Here are some of my slides from my CiviCON 2016 lightning talk:
EDIT: Some additional notes based on comments below and some questions emailed to me:
To get started with CiviCRM ...
I've found that if contacts have a geocode even if it's wrong, it won't update it.
You can get this situation if you import updates to addresses (like from NCOA) and don't have the import do the geocoding, which I think is the default. (Really this is a bug and I'll file an issue on it when I have a free min.)
I ended up using sql to zero out the codes.
I worked it out! Many of my contacts weren't given a country (must have been forgotten in a profile). I checked what the difference was between the handful that were working and the lots which weren't and spotted the missing country - as soon asI updated the contacts that were missing a country it started finding the longitude and latitude. Thanks for the ...
It looks like you have may not have set a command parameter in the Scheduled Job (but maybe you're adding it when you run the job via URL?). Do you have geocoding=1 in your command parameters for "Geocode and Parse Addresses"?
See Managing Scheduled Jobs from the Civi wiki for reference (2nd row of the table).
We had a similar need and used mapit: https://mapit.mysociety.org/. Every time an address is created/updated we use the mapit API to grab the associated parliamentary constituency, European region etc. It looks like the mapit API can give you England/Wales/Scotland/NI too (though it's trivial to translate from the European Region).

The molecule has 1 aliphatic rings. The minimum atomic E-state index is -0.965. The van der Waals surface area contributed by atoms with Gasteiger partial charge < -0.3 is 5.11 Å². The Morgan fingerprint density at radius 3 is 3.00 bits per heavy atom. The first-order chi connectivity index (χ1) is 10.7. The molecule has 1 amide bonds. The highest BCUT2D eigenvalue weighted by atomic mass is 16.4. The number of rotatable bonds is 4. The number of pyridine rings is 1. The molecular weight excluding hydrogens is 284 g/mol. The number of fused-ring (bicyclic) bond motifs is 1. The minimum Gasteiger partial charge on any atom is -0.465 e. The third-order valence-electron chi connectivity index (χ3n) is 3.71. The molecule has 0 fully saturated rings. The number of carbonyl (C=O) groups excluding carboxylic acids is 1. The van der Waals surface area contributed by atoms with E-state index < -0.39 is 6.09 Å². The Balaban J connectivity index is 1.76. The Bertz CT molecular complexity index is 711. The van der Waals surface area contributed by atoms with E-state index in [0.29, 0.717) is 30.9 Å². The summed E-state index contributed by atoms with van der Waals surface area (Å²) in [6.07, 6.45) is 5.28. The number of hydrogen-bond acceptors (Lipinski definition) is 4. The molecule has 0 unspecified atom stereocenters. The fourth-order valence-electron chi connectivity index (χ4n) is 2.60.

We did similar to @...
You need to enable Mapping and Geocoding from civicrm/admin/setting/mapping?reset=1
Enter your API Key or Application ID. An API Key is required for the Google Maps API. Refer to developers.google.com for the latest information.
Save the form and you should be able to see latitude and longitude based on your contact's address. Note that it displays when you ...
The Latitude, Longitude fields are only visible when they are enable in 'Address Editing'. To enable it navigate to Administer >> Localization >> Address settings. Check for 'Address Editing' option. Check box for Latitude, Longitude option and save the settings.